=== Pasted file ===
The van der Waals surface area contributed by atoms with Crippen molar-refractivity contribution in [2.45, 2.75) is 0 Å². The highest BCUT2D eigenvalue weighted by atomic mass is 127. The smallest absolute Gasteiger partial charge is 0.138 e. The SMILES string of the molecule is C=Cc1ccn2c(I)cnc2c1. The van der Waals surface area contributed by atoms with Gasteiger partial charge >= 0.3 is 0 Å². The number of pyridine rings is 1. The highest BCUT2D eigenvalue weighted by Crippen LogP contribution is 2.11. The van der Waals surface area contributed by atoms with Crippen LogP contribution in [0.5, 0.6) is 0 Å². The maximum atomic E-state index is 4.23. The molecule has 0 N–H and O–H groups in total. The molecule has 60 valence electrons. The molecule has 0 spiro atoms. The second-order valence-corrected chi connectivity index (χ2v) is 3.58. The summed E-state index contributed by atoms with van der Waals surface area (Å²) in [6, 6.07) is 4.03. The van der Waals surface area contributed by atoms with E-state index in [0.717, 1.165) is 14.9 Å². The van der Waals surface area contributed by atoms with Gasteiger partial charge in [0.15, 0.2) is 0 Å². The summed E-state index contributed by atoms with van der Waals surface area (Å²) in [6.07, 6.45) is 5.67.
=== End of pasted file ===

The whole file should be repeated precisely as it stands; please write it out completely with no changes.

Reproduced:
The van der Waals surface area contributed by atoms with Crippen molar-refractivity contribution in [2.45, 2.75) is 0 Å². The highest BCUT2D eigenvalue weighted by atomic mass is 127. The smallest absolute Gasteiger partial charge is 0.138 e. The SMILES string of the molecule is C=Cc1ccn2c(I)cnc2c1. The van der Waals surface area contributed by atoms with Gasteiger partial charge >= 0.3 is 0 Å². The number of pyridine rings is 1. The highest BCUT2D eigenvalue weighted by Crippen LogP contribution is 2.11. The van der Waals surface area contributed by atoms with Crippen LogP contribution in [0.5, 0.6) is 0 Å². The maximum atomic E-state index is 4.23. The molecule has 0 N–H and O–H groups in total. The molecule has 60 valence electrons. The molecule has 0 spiro atoms. The second-order valence-corrected chi connectivity index (χ2v) is 3.58. The summed E-state index contributed by atoms with van der Waals surface area (Å²) in [6, 6.07) is 4.03. The van der Waals surface area contributed by atoms with E-state index in [0.717, 1.165) is 14.9 Å². The van der Waals surface area contributed by atoms with Gasteiger partial charge in [0.15, 0.2) is 0 Å². The summed E-state index contributed by atoms with van der Waals surface area (Å²) in [6.07, 6.45) is 5.67.